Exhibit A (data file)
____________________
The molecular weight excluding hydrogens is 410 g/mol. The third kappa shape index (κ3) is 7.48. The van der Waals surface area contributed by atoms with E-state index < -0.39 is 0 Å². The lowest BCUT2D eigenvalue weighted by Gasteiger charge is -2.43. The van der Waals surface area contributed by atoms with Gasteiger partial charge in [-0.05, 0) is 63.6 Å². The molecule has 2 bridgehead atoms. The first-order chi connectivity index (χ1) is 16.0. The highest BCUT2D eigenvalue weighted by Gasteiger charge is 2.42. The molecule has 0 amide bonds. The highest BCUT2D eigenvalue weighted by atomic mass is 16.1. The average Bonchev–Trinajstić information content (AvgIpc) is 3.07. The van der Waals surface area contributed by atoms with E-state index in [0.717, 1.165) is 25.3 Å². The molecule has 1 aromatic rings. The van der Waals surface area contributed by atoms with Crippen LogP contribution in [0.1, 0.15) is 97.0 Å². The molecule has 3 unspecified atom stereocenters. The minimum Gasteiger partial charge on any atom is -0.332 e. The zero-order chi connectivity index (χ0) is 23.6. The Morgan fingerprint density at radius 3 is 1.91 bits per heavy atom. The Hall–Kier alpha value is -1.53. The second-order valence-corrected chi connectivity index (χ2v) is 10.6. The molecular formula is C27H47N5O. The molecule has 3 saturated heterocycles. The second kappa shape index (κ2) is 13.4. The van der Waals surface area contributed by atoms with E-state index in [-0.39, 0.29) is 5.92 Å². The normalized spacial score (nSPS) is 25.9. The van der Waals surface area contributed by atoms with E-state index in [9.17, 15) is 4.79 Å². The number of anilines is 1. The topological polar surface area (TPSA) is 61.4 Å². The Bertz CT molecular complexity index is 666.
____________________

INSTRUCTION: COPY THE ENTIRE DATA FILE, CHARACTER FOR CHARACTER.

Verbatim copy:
The molecular weight excluding hydrogens is 410 g/mol. The third kappa shape index (κ3) is 7.48. The van der Waals surface area contributed by atoms with E-state index < -0.39 is 0 Å². The lowest BCUT2D eigenvalue weighted by Gasteiger charge is -2.43. The van der Waals surface area contributed by atoms with Gasteiger partial charge in [-0.05, 0) is 63.6 Å². The molecule has 2 bridgehead atoms. The first-order chi connectivity index (χ1) is 16.0. The highest BCUT2D eigenvalue weighted by Gasteiger charge is 2.42. The molecule has 0 amide bonds. The highest BCUT2D eigenvalue weighted by atomic mass is 16.1. The average Bonchev–Trinajstić information content (AvgIpc) is 3.07. The van der Waals surface area contributed by atoms with E-state index in [0.717, 1.165) is 25.3 Å². The molecule has 1 aromatic rings. The van der Waals surface area contributed by atoms with Crippen LogP contribution in [0.1, 0.15) is 97.0 Å². The molecule has 3 unspecified atom stereocenters. The minimum Gasteiger partial charge on any atom is -0.332 e. The zero-order chi connectivity index (χ0) is 23.6. The Morgan fingerprint density at radius 3 is 1.91 bits per heavy atom. The Hall–Kier alpha value is -1.53. The second-order valence-corrected chi connectivity index (χ2v) is 10.6. The molecular formula is C27H47N5O. The molecule has 3 saturated heterocycles. The second kappa shape index (κ2) is 13.4. The van der Waals surface area contributed by atoms with E-state index in [-0.39, 0.29) is 5.92 Å². The normalized spacial score (nSPS) is 25.9. The van der Waals surface area contributed by atoms with E-state index in [9.17, 15) is 4.79 Å². The number of anilines is 1. The topological polar surface area (TPSA) is 61.4 Å². The Bertz CT molecular complexity index is 666.